Red Card: Why Is Spain’s National Football Team Playing Friendly In Corrupt, Impoverished Equatorial Guinea?

 @Gooch700 on November 12 2013 11:32 AM

Human rights groups have condemned The Royal Spanish Football Federation (RFEF) and Spain’s national football (soccer) club for accepting an invitation to play a friendly (exhibition) match in the central African nation of Equatorial Guinea, citing widespread reports of torture and embezzlement by that country’s president, Teodoro Obiang Nguema Mbasogo.

Inside Spanish Football reported that Spain (the reigning World Cup and European champs) and Equatorial Guinea officials agreed to a match scheduled for Nov. 16 in the capital city of Malabo. In addition, Spanish officials have agreed to “forego the customary financial compensation as a means of strengthening relations with the former Spanish territory,” according to the Equatorial Guinea government. (The country was once called “Spanish Guinea” and served as a Spanish colonial possession until 1968).

“The great news is confirmed,” said Francisco Pascual Obama Asue, the Equatorial Guinean government’s minister of youth and sport. “The Spanish team, the current world champion, has agreed to play without any financial compensation, thanks to the excellent cultural relations of friendship and co-operation between Spain and our country.” Asue said the Spaniards would “enjoy very special attention” at a luxurious estate in Sipopo. Spain’s 55-member delegation will stay at Sipopo, a controversial resort town constructed at enormous expense and opened in 2011.

However, some African human rights activists have warned that playing a friendly game  in Equatorial Guinea would be tantamount to supporting the “authoritarian regime” of Obiang, who seized power in a military coup in 1979 and ranks as one of the world’s longest serving rulers. Tutu Alicante, the director of a local human rights group called Equatorial Guinea Justice, told Britain’s Guardian newspaper, “I cannot imagine England deciding to play a friendly against the Zimbabwean national team while Robert Mugabe is in power. Using huge sporting events like this one, or bringing [Spanish singer] Julio Iglesias to sing [which Obiang did last summer], or organizing multimillion-dollar beauty pageant competitions are the kinds of magnanimous distractions that dictators like to use to keep poor people happy.”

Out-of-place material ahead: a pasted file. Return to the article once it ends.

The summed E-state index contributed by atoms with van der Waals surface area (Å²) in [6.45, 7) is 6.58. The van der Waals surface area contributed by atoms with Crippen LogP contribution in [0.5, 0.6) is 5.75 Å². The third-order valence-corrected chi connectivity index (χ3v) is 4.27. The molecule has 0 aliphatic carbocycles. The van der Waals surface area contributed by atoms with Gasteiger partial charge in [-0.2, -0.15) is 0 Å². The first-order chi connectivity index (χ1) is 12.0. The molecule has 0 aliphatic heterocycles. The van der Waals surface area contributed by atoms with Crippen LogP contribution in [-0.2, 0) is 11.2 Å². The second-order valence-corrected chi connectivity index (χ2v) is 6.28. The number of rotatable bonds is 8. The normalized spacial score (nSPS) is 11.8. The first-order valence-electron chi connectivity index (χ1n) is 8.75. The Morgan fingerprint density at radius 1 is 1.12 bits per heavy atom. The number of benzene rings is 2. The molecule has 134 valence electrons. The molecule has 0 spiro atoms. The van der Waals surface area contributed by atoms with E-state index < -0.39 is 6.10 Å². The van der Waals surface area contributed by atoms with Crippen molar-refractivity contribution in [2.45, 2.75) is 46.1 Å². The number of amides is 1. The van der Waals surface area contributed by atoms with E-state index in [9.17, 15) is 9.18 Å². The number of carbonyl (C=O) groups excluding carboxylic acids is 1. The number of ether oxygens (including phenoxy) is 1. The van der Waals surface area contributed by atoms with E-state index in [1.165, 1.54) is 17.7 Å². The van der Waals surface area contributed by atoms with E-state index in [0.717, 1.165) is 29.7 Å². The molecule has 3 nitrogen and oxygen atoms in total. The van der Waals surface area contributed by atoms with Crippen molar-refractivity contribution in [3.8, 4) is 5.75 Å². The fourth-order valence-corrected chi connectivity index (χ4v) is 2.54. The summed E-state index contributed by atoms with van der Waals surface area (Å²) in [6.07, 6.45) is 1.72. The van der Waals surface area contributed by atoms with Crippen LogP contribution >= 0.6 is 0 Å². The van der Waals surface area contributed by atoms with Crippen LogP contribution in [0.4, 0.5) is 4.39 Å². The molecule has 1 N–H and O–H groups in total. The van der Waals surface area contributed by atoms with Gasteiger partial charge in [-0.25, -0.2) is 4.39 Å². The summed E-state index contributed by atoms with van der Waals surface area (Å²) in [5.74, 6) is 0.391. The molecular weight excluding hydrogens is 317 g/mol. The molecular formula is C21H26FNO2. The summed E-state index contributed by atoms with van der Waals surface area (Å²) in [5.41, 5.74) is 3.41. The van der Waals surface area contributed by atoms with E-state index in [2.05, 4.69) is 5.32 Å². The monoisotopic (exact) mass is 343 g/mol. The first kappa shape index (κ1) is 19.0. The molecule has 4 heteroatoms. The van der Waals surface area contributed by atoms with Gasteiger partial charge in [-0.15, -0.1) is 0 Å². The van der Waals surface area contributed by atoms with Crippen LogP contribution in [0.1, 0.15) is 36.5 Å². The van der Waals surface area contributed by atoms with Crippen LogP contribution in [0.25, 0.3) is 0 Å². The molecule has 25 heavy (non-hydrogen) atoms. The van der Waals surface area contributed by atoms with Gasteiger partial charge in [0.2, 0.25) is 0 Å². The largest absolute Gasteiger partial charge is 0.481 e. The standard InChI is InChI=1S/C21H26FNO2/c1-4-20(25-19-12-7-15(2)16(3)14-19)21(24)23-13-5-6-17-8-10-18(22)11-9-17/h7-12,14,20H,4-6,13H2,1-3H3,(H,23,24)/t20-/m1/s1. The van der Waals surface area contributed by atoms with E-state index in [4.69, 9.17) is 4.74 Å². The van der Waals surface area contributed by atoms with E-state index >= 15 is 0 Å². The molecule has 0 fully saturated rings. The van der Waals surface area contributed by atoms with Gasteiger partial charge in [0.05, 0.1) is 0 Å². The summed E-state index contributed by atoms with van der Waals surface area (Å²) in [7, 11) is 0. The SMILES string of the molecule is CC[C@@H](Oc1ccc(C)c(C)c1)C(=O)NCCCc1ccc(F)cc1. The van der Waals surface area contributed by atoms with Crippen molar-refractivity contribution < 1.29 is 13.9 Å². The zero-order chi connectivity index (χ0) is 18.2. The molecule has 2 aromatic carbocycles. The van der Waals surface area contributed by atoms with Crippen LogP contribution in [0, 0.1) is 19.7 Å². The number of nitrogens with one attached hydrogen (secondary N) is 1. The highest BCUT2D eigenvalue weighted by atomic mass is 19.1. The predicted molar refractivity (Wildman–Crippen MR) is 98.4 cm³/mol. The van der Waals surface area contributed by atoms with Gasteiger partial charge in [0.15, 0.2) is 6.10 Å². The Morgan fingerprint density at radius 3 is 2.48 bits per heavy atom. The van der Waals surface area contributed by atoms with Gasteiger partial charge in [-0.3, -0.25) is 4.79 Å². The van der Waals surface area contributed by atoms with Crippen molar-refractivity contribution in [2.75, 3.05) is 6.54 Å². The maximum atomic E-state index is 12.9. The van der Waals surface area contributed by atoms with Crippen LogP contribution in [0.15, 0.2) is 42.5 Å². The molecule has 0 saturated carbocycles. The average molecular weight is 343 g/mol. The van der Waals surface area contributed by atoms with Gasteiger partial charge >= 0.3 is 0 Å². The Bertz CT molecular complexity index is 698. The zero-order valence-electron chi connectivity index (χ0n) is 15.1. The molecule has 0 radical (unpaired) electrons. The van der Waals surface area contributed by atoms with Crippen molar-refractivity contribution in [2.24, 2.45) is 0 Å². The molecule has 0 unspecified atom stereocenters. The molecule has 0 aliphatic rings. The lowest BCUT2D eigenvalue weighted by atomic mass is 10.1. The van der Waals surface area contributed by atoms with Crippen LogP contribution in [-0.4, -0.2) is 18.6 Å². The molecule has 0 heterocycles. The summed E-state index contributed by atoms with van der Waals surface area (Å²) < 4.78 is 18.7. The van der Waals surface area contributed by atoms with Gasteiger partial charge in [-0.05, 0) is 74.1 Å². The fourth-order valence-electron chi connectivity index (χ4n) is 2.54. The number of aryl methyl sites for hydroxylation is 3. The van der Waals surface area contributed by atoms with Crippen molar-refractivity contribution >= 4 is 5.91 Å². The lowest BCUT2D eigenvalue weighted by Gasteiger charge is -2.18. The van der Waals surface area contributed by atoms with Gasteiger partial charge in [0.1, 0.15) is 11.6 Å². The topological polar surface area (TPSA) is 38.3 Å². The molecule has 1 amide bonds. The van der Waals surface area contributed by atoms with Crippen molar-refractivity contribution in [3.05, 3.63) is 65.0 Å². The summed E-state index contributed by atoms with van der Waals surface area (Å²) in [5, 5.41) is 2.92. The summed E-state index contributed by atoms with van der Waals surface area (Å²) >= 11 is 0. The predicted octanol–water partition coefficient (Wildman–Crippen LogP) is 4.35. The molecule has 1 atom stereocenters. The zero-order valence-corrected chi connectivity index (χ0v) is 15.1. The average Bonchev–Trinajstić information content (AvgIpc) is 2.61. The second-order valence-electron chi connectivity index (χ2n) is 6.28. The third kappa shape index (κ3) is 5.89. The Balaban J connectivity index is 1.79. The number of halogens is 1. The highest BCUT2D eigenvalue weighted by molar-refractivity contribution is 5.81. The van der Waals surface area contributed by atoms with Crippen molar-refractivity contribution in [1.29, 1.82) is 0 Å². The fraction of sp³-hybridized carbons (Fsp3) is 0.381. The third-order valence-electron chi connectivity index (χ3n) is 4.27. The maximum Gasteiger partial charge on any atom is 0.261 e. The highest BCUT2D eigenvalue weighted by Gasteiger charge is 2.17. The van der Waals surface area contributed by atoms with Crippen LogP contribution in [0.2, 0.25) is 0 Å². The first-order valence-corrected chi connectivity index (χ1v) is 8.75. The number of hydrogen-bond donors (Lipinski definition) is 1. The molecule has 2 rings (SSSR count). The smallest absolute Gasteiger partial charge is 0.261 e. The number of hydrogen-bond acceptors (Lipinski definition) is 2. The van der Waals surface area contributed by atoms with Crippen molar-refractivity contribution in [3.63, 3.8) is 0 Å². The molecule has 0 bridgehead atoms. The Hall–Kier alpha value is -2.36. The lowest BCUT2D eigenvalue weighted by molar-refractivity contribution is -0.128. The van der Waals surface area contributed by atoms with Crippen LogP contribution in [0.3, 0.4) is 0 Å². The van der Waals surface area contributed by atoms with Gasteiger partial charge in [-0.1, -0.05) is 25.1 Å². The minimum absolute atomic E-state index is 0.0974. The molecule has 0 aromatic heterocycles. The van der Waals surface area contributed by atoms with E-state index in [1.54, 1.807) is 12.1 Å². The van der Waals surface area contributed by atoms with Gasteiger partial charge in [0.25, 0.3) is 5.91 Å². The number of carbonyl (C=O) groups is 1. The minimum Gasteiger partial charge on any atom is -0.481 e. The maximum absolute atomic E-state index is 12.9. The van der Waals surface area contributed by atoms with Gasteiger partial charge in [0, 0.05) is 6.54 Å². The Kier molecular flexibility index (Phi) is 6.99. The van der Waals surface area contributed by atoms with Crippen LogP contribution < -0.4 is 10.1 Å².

Critics have charged Obiang of plundering the nation’s oil wealth for the benefit of himself and some of his top cronies, while the overwhelming majority of people in the country live in dire poverty. Alicante added: “We have one of the worst cases of economic apartheid going on in Equatorial Guinea at this moment. How can the Spanish justify showing up to play football there? How can they not realize that their presence is only going to bolster the image and credibility of the corrupt authoritarian regime of the longest serving president in the world?”

Transparency International, the anti-corruption watchdog, characterizes Equatorial Guinea as one of the most corrupt nations on earth. Also, from a purely sporting perspective, Equatorial Guinea's national football team is woeful -- it ranked 119th in the world by FIFA, soccer’s governing body.

Separately, according to a report in Eurosport, Equatorial Guinea has offered its team bonus incentives totaling €5 million ($6.7 million) if they can defeat the powerful Spanish club. According to reports, the huge offer was made by second Vice-President Teodoro Nguema Obiang, the son of the President.

The Sipopo luxury resort, where the Spanish team members will stay, features 52 luxury presidential villas, a conference hall, an artificial beach, a luxury hotel and an 18-hole golf course -- all in a country where 75 percent of the people are living on less than $1 a day, despite significant oil and gas wealth generated since the mid-1990s.

According to the Oil & Gas Journal, Equatorial Guinea had proved oil reserves of 1.1 billion barrels in January 2012. The International Monetary Fund estimated that the hydrocarbon sector accounts for more than 90 percent of government revenue and about 98 percent of export earnings. However, critics charge that Obiang has embezzled much of the wealth generated by these natural riches.

Of graver concern, Obiang has allegedly ordered the torture and enforced disappearances of hundreds of his political opponents. “The authorities in Equatorial Guinea are heading a terrifying detention campaign targeting anyone who dares compete with them in the elections,” said Noel Kututwa, Amnesty’s Africa Program Deputy Director. “The wave of arrests and harassment against pro-democracy activists documented in the last week is casting a dark shadow.”

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